Reflections from the 1st Annual National Antiracist Book Festival

This past weekend I went to a book festival. Not that unusual for me. I like book festivals, and whenever there’s one I can make it to, I go. And if there isn’t, I make my own by buying way too many books. Being surrounded by the written word, the people who write it, and the people who read it is one of my favorite things to do. But this one was different. It was the National Antiracist Book Festival, being held at the Antiracist Research and Policy Center at American University in Washington DC.

The fact that I was going with two cool women sweetened the deal, but I have to admit, I’ve been in a funk recently at my unwelcome sense of grievance about the resurgence of virulent and often violent racism. I imagined an ‘antiracist’ book festival would be much too heavy for a Saturday afternoon, and would only feed my not-entirely-positive outlook because I would be in a space with similarly aggrieved people. But I couldn’t have been more wrong.

The thing is, I should be one of the least aggrieved Black people in America. I grew up in a majority Black nation and can honestly say that I never for one solitary moment harbored suspicions of my own inferiority to any other race. The American Civil Rights Movement was largely of academic interest, and American bigotry was a curiosity and little more. Bigotry, to me, was an affliction carried by the bigot and touched me not at all.

And then I moved to the States when I was seventeen and though I remained largely unscathed I had a slow, sad education about so-called “equality” in America. Some of it I learned it through names like Yusuf Hawkins, Amadou Diallo, and Rodney King. Every year there was a new name. I listened as Black boys-barely-turned-men who I knew well, and some of whom I loved spoke matter-of-factly about their dread and distrust of law enforcement. And finally—as is a rite of passage for most Black folks—had a few of my own perplexing and nerve-wracking run-ins with cops just because of where I was, who I was with and yeah, I really do think because of the color of my skin, and that of my companions.

“So much of the national dialogue about race deals with either terrible trauma or black excellence. I was more interested in the space in between, because that’s where I exist.”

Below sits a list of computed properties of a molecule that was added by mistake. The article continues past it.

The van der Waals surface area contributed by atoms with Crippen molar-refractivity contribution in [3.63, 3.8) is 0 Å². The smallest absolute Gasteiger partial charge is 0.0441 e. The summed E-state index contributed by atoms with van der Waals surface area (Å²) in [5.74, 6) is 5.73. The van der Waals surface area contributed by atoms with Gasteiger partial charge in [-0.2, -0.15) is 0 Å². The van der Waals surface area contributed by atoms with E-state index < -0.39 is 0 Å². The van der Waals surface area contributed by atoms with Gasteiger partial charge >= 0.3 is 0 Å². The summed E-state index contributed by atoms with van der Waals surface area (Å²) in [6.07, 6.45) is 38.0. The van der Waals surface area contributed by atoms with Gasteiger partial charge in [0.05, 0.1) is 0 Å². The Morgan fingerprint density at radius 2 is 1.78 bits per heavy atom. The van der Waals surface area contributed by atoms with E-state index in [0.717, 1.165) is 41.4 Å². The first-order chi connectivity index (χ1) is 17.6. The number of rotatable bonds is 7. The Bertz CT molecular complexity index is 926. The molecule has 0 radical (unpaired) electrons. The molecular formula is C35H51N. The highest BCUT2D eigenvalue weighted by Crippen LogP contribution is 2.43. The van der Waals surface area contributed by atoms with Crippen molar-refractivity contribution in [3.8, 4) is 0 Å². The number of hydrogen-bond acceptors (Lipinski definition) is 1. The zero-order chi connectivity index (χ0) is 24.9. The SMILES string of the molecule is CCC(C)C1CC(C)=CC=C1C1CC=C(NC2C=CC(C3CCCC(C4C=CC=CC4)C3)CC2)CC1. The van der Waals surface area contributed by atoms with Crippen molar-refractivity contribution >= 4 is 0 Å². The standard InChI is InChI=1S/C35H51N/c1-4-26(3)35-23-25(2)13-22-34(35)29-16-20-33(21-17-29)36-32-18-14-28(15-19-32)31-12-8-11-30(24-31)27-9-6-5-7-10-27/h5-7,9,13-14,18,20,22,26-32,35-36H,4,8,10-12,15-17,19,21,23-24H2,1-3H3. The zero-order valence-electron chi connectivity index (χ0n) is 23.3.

Damon Young, author of ‘What Doesn’t Kill You Makes You Blacker: A Memoir in Essays’

But by and large, I believed there were ways to channel those experiences into something positive, and through activism, allyship and advocacy, there was change to be made. We just had to “do the work”, right? Over the last few years, I’ve lost much of my faith in advocacy, no longer believe in allyship, and am pretty much low-key enraged about racism all the time.

So yeah. An Antiracist Book Festival could have been either the best place for me to be, or the absolute worst. Thank God, it turned out to be the former. My friends and I only had time for two sessions. I went to On Poverty which featured Damon Young and D Watkins, moderated by Vann R. Newkirk. Damon Young is very much, as advertised, a Very Smart Brotha, as were the other two men on the panel. Apart from the gems they were dropping just about every other sentence, I was just enriched by the way they spoke. Like they were talking to family; like we the audience were “in this thing together” with them, and instinctively understood every emotion, and experience they described. And it was true. There were mm hms and finger snaps and head-nodding aplenty.

The room (and as far as I could tell, the entire book festival) was mostly Black. Damon and D Watkins talked about everything from how Black writers can shed their inclination to use language suitable for majority (i.e. white) consumption; to Blackness becoming performative as you rise in socio-economic status. Think about that: Blackness as performative. That’s some deep shit. What that refers to is that insidious process where we strip ourselves of Our culture to assimilate, such that markers of Our culture become a kind of performance. We “Black it up” around Black people when we come up because we need to reassure them we’re not too far gone; or we “dial down the Blackness” around white people because sometimes it’s just more expedient that way, or we maybe we would rather just show them the mask than expose our complete, authentic selves. We perform Blackness, gauging how much of it to exhibit based on our audience. Like … yo … tell me that isn’t a thing.